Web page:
People congregate in cities to share ideas, create businesses and build better lives. Urban centers have always been the hearts of economies, driving growth and creating jobs. But cities also strain under the burden, their transport and utility arteries often overloaded with the pressure of supporting rapid urbanization and development. While only around 30 percent of Kenyans have access to electricity, around 60 percent of all electricity is consumed in the country’s capital, Nairobi.
 
As a result, access to energy can be both costly and unreliable. In many fast-growing cities, the demand for energy outstrips both total supply and the capacity of the grid to deliver that energy to businesses and households. Blackouts are a typical result and they are costly and dangerous. Energy generation is also often very inefficient. As such, energy efficiency holds a big opportunity for reducing wasted energy resources, freeing up financial resources for private and public actors, and reducing the carbon footprints of the mentioned cities.

Want Healthy, Thriving Cities? Tackle Traffic Safety First

Jose Luis Irigoyen's picture


Every year, more than 1.2 million people die in traffic crashes worldwide, equivalent to nearly eight Boeing 747 plane crashes every day. As developing economies grow and private car ownership becomes more mainstream, the number of associated crashes and fatalities will continue to rise.
 
The challenge of traffic safety often flies under the radar in cities, where the social and economic challenges of accommodating growing populations take precedent. Without meaningful change, however, the World Health Organization (WHO) projects that traffic crashes could become the fifth leading cause of premature death worldwide by 2030. This takes a particular toll on cities, which are already home nearly half of global traffic fatalities. City leaders must prioritize traffic safety measures to ensure that their citizens have safe, healthy and economically prosperous cities to call home.
 
With Urban Growth Comes Traffic Safety Challenges
 
While there are a number of factors that contribute to traffic crashes, two of the primary challenges are rising motorization trends in cities worldwide and the issue of road equity: the most vulnerable road users, including pedestrians and cyclists, are most impacted by traffic crashes. On top of that, these users, typically lower-income, don’t always have the power or capacity to create the necessary changes.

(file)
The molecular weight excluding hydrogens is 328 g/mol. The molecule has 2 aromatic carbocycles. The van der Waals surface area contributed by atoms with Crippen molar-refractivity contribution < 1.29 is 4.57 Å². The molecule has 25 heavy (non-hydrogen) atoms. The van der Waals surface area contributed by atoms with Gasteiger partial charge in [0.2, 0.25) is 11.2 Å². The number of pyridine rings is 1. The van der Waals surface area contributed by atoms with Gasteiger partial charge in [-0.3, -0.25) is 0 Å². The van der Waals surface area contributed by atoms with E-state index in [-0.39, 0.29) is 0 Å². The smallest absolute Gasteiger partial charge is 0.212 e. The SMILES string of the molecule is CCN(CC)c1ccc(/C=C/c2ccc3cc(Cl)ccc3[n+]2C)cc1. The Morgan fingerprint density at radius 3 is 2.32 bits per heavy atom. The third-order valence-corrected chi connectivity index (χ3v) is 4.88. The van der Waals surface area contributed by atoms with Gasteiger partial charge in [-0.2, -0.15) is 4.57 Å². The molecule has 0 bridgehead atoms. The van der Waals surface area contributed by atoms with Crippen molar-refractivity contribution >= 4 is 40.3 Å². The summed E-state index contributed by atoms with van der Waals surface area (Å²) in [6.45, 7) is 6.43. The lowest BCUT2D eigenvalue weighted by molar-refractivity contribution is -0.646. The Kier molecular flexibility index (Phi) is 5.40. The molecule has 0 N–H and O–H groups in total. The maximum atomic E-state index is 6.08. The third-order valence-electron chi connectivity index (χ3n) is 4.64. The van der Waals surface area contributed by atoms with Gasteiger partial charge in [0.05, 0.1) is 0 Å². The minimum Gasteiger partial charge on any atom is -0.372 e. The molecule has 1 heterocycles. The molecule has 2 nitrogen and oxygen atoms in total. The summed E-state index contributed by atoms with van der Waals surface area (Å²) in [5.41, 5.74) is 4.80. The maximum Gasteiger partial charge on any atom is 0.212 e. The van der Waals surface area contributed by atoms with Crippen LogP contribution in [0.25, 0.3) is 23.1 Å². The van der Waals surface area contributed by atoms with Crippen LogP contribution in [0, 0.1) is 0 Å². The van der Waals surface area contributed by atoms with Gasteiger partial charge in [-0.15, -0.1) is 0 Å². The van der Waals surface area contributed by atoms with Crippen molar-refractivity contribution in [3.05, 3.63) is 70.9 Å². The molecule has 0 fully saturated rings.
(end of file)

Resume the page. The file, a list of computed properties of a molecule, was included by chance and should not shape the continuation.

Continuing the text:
The number of privately owned cars on the road hit the one billion mark for the first time in 2010. If we continue business-as-usual, that number will reach an estimated 2.5 billion cars by 2050. All of these new cars will lead to an increase in traffic congestion in cities worldwide, increasing the probability of traffic crashes and resulting fatalities.

Future Development Forecasts 2015

Shanta Devarajan's picture

Despite their mixed record last year, Future Development's bloggers once again offer their predictions for 2015.  Eight themes emerge.
 
1. Global growth and trade. The US economy will strengthen far above predictions. Together with lower oil prices and a better business climate in emerging markets, this will create substantial positive spill-overs, including to the smaller export-oriented Asian economies, boosting the growth of their manufactured exports well above recent trends. The US will look to open new free trade agreements in Asia—India may try to join—and seek opportunities to do the same in Africa. Meanwhile, Germany will face increasing resistance to the free-trade agreement with America (TTIP), just as Angela Merkel celebrates her 10th year in office.